The central goal of Project 2 is to understand the role of alternative splicing in cancer. Cancer cells display extensive qualitative and quantitative dysregulation of splicing, and a subset of the isoforms that are inappropriately expressed can contribute to tumorigenesis. The mechanisms and pathways through which the splicing-factor oncoprotein SRSF1 and related members of the SR protein family transform cells will be investigated. Organotypic culture, as well as orthotopic and transgenic mouse models will be used to study transformation promoted by these splicing factors and their cooperation with other oncogenes in different cancer contexts. How these factors themselves are regulated in normal cells and upregulated in cancer will be addressed. High-throughput methods will be employed to systematically identify the splicing targets of SR proteins in human cells, and selected targets involved in tumorigenesis will be analyzed in detail. Splicing factors that contribute to the distinctive glycolytic metabolism of cancer cells will be identified and characterized, and alternative splicing of pyruvate kinase pre-mRNA will be investigated as a potential therapeutic target by specifically manipulating this process in tumors.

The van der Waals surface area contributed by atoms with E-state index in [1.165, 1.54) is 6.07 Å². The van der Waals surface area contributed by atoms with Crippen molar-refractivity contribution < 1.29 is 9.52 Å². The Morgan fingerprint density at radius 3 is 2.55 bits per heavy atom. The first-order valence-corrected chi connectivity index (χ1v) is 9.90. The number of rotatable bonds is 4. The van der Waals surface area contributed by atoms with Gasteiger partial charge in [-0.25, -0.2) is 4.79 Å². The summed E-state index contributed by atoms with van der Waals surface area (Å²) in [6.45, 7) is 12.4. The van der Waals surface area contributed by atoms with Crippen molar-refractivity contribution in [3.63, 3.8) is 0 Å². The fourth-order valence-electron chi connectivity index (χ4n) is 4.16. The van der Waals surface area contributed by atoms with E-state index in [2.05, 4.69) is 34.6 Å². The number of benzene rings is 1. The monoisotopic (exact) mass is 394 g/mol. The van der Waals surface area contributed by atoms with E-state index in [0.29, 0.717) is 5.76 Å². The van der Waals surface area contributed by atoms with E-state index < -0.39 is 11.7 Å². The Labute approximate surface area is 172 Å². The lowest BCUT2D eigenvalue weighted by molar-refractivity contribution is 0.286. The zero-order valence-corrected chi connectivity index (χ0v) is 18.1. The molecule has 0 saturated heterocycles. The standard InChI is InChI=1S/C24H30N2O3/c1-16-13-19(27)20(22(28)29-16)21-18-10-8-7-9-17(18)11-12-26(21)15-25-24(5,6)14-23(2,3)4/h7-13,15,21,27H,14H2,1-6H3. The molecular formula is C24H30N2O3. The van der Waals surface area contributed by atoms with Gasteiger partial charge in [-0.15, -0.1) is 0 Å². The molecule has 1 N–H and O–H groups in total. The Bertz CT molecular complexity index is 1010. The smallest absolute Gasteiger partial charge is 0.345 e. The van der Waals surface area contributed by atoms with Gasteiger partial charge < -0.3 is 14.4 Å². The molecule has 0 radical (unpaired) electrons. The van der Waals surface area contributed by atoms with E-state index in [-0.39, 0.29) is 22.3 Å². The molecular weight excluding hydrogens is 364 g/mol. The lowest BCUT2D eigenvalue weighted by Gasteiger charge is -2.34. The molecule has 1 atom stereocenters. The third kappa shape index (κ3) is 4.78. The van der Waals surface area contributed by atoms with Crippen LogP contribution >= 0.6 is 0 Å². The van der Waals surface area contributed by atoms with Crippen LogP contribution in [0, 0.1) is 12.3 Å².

Alternative splicing is a fundamental step in the normal function of genes. This process is globally altered in cancer cells in ways that can contribute to tumor growth. By studying the role of alternative splicing in cancer, unique vulnerabilities of cancer cells may be uncovered that can be exploited therapeutically.
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